This article was written following the last attempt to increase the price of alcohol in supermarkets.
The Scottish media correspondent Iain MacWhirter, discussing the killing of the alcohol bill in the Sunday Herald summed it up well, ‘The smoking ban showed Holyrood at its best, this showed our Parliament at its worse’. For Iain and many like him the more bans and regulations the better – after all – while we can expect ‘responsible’ people like Iain to make correct choices with their lives – for the hoi polloi – well that’s a different story. Poor Iain even shares his pain of having to get his ‘clothes dry-cleaned after going for a pint’ in the bad smoky smelly old days when smelly people used to smell around him. One wonders how Iain coped.
Nicola Sturgeon, according to Iain made one of the best Holyrood speeches for years, and I must agree, if we are basing the speech on illiberal rhetoric it was a belter. The underlying idea used to support the case for pumping the price of cheap booze up is that too many people drink too much and kill themselves, too many people are alcoholics and too many people get drunk and fight and cause mayhem in communities. Or in a nut shell, ‘We can’t trust people. We can’t trust the poor working classes in particular. We need to protect people from other people and from themselves’.
In the past not trusting people to make the right choices and attempting to regulate society so that they could not make those incorrect choice used to be called authoritarianism. Today it is represented as an enlightened form of health and safety awareness raising: A kind of hippy with handcuffs protecting us from ourselves.
That the opposition parties were opportunistic is unquestionable in this whole affair. Labour after all has not a liberal bone in its ‘body’ and is only miffed that it didn’t ban booze first. While the Tories wittering on about how this will undermine Whisky producers suggests they are incapable of seeing an issue of principle and of liberty and freedom even when it is being poured down their throats.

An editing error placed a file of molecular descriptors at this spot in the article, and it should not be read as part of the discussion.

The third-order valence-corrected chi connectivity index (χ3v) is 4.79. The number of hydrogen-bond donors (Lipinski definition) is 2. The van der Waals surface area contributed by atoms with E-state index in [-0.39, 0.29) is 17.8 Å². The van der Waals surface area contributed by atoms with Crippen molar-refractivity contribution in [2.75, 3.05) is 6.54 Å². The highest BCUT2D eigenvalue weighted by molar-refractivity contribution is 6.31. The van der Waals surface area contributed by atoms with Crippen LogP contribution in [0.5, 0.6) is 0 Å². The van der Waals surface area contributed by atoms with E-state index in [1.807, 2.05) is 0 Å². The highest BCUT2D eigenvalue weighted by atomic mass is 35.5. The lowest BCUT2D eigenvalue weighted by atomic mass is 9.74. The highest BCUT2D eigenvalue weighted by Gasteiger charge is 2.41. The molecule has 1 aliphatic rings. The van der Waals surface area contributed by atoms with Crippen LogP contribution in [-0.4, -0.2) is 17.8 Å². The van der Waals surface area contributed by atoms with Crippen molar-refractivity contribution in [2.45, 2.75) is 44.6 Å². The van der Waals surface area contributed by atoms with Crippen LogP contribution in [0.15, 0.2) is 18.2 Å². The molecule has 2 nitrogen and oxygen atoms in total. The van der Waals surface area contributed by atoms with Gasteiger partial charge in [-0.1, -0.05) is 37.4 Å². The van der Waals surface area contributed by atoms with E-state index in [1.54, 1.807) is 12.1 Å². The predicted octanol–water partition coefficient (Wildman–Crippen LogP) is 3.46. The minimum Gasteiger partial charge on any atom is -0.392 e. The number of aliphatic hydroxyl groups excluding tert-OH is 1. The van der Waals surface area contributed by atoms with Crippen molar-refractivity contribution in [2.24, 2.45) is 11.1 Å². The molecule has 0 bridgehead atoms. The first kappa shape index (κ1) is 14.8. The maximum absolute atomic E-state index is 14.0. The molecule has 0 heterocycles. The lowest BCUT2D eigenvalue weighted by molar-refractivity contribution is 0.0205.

The hypocrisy of Labour is useful to observe because the smoking ban and the various bans of drinking in public that they have overseen are a useful illustration of the trend to ban things today, to make everything about safety. Commentators like MacWhirter and politicians like Sturgeon act as if there is something particular about today that means ‘something must be done’ but it is not the rise of alcohol related problems that is new. What is new is the new depths of political life. As Steven Purdey a Take a Liberty colleague noted, ‘Since when did politics get so low that the government and elected members felt it was there role to debate the merits of buy one get one free policies in Tescos?’.
Farcical though this is, it is part of a trend in politics towards the regulation of people’s behaviour, indeed the ‘politics of behaviour’ has become an accepted new dynamic within government both North and South of the border, increasingly regulating increasing areas of public life. With most new laws developed in this way we are offered extreme examples that are taken as a bench mark for creating new regulations that impact upon everybody. Likewise with the booze ban promoters we get examples of 11 year olds turning up drunk in school, of dying alcoholics and of youth in Drumchapel ‘sucking on big plastic bottles of cheap booze’ and terrorising the community. The solution? Increase the price on cheap booze for everyone and hey presto all these various social problems go away (really?) and we all have to pay more for the alcohol we want to drink.
But even if increasing the price of booze had some impact should it be supported? Surely laws and practices should not be developed based on the lowest common denominator? But even here, let’s face it, the stereotypes being bandied about might not be fictitious but they are clearly one dimensional, simplistic and pretty patronising. As is the very idea that people need to be protected from themselves and from making the wrong choices. Like it or not making the wrong choices is part of being free and as John Stuart Mill argued, the greater good of freedom of choice far out weighs the harm done by people through drink.
Ironically one of the most powerful barriers to drinking excessively is self control, self respect and self discipline – all of which are products of a liberal culture and a culture that celebrates freedom and the ideal of the responsible individual – the very culture and freedom that is being drained from society by the likes of MacWhirter and Sturgeon.